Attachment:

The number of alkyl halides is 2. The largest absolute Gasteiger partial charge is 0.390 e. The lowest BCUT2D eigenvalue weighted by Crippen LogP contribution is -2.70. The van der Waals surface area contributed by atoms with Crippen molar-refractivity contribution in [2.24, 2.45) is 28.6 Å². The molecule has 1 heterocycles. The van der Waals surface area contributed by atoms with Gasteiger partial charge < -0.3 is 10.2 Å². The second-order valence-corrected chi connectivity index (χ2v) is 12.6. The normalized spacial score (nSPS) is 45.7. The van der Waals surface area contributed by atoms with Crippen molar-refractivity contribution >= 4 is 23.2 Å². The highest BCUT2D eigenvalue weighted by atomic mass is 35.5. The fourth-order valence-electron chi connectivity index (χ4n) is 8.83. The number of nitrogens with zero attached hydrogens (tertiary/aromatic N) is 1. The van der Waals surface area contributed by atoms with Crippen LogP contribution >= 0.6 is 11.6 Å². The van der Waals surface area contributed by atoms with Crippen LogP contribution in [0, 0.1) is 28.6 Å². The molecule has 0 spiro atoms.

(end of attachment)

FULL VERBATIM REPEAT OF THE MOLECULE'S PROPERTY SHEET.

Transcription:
The number of alkyl halides is 2. The largest absolute Gasteiger partial charge is 0.390 e. The lowest BCUT2D eigenvalue weighted by Crippen LogP contribution is -2.70. The van der Waals surface area contributed by atoms with Crippen molar-refractivity contribution in [2.24, 2.45) is 28.6 Å². The molecule has 1 heterocycles. The van der Waals surface area contributed by atoms with Gasteiger partial charge < -0.3 is 10.2 Å². The second-order valence-corrected chi connectivity index (χ2v) is 12.6. The normalized spacial score (nSPS) is 45.7. The van der Waals surface area contributed by atoms with Crippen molar-refractivity contribution >= 4 is 23.2 Å². The highest BCUT2D eigenvalue weighted by atomic mass is 35.5. The fourth-order valence-electron chi connectivity index (χ4n) is 8.83. The number of nitrogens with zero attached hydrogens (tertiary/aromatic N) is 1. The van der Waals surface area contributed by atoms with Crippen LogP contribution >= 0.6 is 11.6 Å². The van der Waals surface area contributed by atoms with Crippen LogP contribution in [0, 0.1) is 28.6 Å². The molecule has 0 spiro atoms.